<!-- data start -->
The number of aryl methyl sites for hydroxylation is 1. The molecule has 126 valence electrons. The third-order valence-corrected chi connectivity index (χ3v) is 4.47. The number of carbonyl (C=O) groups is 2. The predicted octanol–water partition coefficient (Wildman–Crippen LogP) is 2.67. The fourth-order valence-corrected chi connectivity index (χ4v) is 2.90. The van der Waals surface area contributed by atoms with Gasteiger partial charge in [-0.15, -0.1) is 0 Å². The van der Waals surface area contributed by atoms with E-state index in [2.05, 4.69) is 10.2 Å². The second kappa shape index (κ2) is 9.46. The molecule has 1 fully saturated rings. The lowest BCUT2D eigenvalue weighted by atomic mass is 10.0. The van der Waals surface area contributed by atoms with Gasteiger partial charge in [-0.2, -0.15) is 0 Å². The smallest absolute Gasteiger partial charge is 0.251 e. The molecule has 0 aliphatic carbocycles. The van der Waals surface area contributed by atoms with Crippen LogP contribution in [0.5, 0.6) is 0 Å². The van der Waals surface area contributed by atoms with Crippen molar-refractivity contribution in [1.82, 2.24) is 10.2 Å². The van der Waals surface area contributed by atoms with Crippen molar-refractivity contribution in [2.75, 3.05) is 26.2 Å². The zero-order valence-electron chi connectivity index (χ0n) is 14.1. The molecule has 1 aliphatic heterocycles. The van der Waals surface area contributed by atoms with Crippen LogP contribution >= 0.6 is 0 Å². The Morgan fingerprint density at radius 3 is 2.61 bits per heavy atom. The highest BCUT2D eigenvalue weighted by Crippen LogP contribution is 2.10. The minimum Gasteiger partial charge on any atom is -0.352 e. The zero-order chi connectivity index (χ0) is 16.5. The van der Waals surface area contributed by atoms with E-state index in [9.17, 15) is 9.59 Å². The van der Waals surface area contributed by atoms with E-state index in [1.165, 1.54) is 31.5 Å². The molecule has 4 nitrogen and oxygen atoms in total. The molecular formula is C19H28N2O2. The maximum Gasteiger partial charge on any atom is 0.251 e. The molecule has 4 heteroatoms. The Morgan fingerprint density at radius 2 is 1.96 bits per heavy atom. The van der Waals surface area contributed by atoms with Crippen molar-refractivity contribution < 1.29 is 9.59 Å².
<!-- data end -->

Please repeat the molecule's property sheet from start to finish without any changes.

The number of aryl methyl sites for hydroxylation is 1. The molecule has 126 valence electrons. The third-order valence-corrected chi connectivity index (χ3v) is 4.47. The number of carbonyl (C=O) groups is 2. The predicted octanol–water partition coefficient (Wildman–Crippen LogP) is 2.67. The fourth-order valence-corrected chi connectivity index (χ4v) is 2.90. The van der Waals surface area contributed by atoms with Gasteiger partial charge in [-0.15, -0.1) is 0 Å². The van der Waals surface area contributed by atoms with E-state index in [2.05, 4.69) is 10.2 Å². The second kappa shape index (κ2) is 9.46. The molecule has 1 fully saturated rings. The lowest BCUT2D eigenvalue weighted by atomic mass is 10.0. The van der Waals surface area contributed by atoms with Gasteiger partial charge in [-0.2, -0.15) is 0 Å². The smallest absolute Gasteiger partial charge is 0.251 e. The molecule has 0 aliphatic carbocycles. The van der Waals surface area contributed by atoms with Crippen LogP contribution in [0.5, 0.6) is 0 Å². The van der Waals surface area contributed by atoms with Crippen molar-refractivity contribution in [1.82, 2.24) is 10.2 Å². The van der Waals surface area contributed by atoms with Crippen molar-refractivity contribution in [2.75, 3.05) is 26.2 Å². The zero-order valence-electron chi connectivity index (χ0n) is 14.1. The molecule has 1 aliphatic heterocycles. The van der Waals surface area contributed by atoms with Crippen LogP contribution >= 0.6 is 0 Å². The Morgan fingerprint density at radius 3 is 2.61 bits per heavy atom. The highest BCUT2D eigenvalue weighted by Crippen LogP contribution is 2.10. The minimum Gasteiger partial charge on any atom is -0.352 e. The zero-order chi connectivity index (χ0) is 16.5. The van der Waals surface area contributed by atoms with E-state index in [9.17, 15) is 9.59 Å². The van der Waals surface area contributed by atoms with E-state index in [1.165, 1.54) is 31.5 Å². The molecule has 4 nitrogen and oxygen atoms in total. The molecular formula is C19H28N2O2. The maximum Gasteiger partial charge on any atom is 0.251 e. The molecule has 4 heteroatoms. The Morgan fingerprint density at radius 2 is 1.96 bits per heavy atom. The van der Waals surface area contributed by atoms with Crippen molar-refractivity contribution < 1.29 is 9.59 Å².